At church picnics, farm and feed stores, and the town’s only sit-down restaurant, talk has a way these days of turning to an issue on many people’s minds: the future of Hastings.
Five weeks from now, the issue will be settled in the Nov. 7 general election. Hastings will remain either a separately controlled and managed town, or it will be merged under the governance of St. Johns County as an unincorporated part of the county.
Led by Commissioner Chris Stanton, the town commission voted in August to put the question up to voters by ballot. Supporters say dissolving the municipality would boost Hastings financially by eliminating the local millage rate and reducing water rates through efficiencies since the town currently operates its own water and sewage system.
Just how the issue will be resolved at the polls remains to be seen, but talk to Thomas Cave, pastor of The Lord’s Temple, and he’ll tell you local residents definitely feel the town is at a significant crossroads.
“The pulse I have is there are mixed feelings concerning the dissolution of the town,” Cave said. “In my conversations with folks around town, I see that a lot of people want change. They want to see the community grow and their utilities come down. They also want to see more businesses in the community.”
“On the other hand,” Cave added, “I think there are those who are concerned about too much growth and what it might mean if the county comes in. They’re also worried about future taxation. Will those with less income be able to maintain their property values?”
No matter which side residents come down on, town leaders hope the referendum brings voters out to the polls. The proposition, requiring a simple “yes” or “no” response, needs a majority to pass.
Voters have until Oct. 10 to register. According to the St. Johns County Supervisor of Elections office, the town of Hastings currently has 432 voters on its rolls. So far, 50 mail-in ballots have been requested.
According to a 2016 census, 644 residents live in incorporated Hastings. Residents in unincorporated Hastings, which includes Flagler Estates, are not eligible to vote on the dissolution issue.
Vicky Oakes, St. Johns County supervisor of elections, said there was no way to tell how many voters might come out to the polls, but said, “I’m really expecting a pretty decent turnout because it’s such an important issue to the residents.”
It’s been 13 years since Hastings held a general election. In 2004, the town asked voters to approve a revised charter, setting down the structure of the local government and the town boundaries. Just 36 votes were cast in the special election, adopting the charter. Other elections, for seats on the town commission, have not gone forward because candidates ended up running unopposed.
“I just want [the coming election] to be representative,” said Stanton, who first suggested a study of the feasibility of the dissolution of the town. “We need more than 40 people to weigh in on this matter because it’s serious.”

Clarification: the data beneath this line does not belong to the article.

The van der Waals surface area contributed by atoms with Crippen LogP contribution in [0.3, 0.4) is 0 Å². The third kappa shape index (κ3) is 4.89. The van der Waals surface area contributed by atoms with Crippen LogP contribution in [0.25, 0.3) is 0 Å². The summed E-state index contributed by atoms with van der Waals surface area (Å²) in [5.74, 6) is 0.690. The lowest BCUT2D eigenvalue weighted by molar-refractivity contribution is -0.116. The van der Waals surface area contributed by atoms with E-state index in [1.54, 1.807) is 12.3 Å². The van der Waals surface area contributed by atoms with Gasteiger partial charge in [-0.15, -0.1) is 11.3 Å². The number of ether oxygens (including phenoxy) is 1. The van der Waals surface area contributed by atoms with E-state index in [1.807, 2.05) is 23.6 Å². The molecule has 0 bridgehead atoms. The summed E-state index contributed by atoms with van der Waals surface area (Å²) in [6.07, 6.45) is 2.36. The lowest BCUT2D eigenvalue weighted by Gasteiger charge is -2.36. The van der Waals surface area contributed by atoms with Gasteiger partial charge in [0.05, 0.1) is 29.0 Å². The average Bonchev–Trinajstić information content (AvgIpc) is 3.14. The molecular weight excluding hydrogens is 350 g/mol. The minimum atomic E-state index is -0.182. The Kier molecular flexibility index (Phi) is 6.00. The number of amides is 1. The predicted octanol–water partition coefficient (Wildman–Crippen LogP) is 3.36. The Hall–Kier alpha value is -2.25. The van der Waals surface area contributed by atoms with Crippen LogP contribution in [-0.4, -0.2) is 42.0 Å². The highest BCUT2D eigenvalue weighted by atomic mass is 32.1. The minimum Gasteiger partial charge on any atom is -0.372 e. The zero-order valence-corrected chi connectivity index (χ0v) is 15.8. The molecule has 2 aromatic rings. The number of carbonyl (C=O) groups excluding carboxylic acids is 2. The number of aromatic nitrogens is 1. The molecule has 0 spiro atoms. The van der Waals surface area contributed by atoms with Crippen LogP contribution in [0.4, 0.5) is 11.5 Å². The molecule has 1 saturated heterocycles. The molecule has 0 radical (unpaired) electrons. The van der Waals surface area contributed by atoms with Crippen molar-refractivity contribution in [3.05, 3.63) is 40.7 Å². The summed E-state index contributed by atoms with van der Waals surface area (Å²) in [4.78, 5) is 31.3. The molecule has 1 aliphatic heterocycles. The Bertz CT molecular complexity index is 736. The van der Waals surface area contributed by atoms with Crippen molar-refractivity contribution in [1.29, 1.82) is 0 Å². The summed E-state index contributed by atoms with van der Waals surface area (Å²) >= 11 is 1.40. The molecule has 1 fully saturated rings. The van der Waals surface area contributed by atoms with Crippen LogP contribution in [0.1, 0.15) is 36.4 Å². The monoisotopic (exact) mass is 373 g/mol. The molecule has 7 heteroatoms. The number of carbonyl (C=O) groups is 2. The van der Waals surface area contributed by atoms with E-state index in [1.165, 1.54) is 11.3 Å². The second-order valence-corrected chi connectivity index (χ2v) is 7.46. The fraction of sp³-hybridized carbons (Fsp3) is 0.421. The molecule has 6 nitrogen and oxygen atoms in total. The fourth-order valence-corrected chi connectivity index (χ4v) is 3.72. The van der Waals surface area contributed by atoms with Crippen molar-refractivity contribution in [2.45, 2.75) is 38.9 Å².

‘In the sticks too long’
Hastings was founded in 1890 and incorporated in 1909.
Some locals like Stanton, who is a fourth-generation resident, have lived here all their lives. Others are newer folks who have come in search of a quieter, more affordable place to raise a family not too far from Jacksonville, Daytona Beach and St. Augustine.
Jay Shannahan doesn’t have to look farther than the booths of his restaurant, the Chicken Koop, to hear the buzz the fate of Hastings has created.
“Yeah, it’s what everyone’s been talking about,” said Shannahan, taking a break from serving breakfast in the retro-style diner at the corner of Main Street and State Road 207.
The business owner said the tenor of conversations has been congenial, that the issue hasn’t caused too much divisiveness among the regulars who frequent his eatery.
“Me, I’m for it, to be honest with you,” Shannahan said. “The water and sewer bills are just astronomical, and I don’t see any upkeep on our roads.”
To Stanton’s mind, the fiscal situation of Hastings is unsustainable. The town is in debt, and the county is better equipped to take on hands-on management of the municipality. Residents talk about the need for more infrastructure, for things like parks and community assets, as well as bringing economic development to the small town, Stanton said.
“It’s time for growth,” Shannahan said. “We’ve been in the sticks too long.”
Some locals do worry about Hastings’ identity, a sense of place, being lost if the government is dismantled. But, as Stanton points out, residents will still live in Hastings. They will still have a mailing address and post office in town.
“I think everyone wants to see some kind of change,” Cave said. “It’s just when and how that change comes.”
• The St. Johns County Supervisor of Elections office will conduct two meetings to answer questions about the voting process in the Hastings election. The first will be at 10:30 a.m. Oct. 18 at the Lord’s Temple, 140 Gilmore St.; the second will be at 11 a.m. Oct. 31 at Christ United Church, 200 E. Lattin St.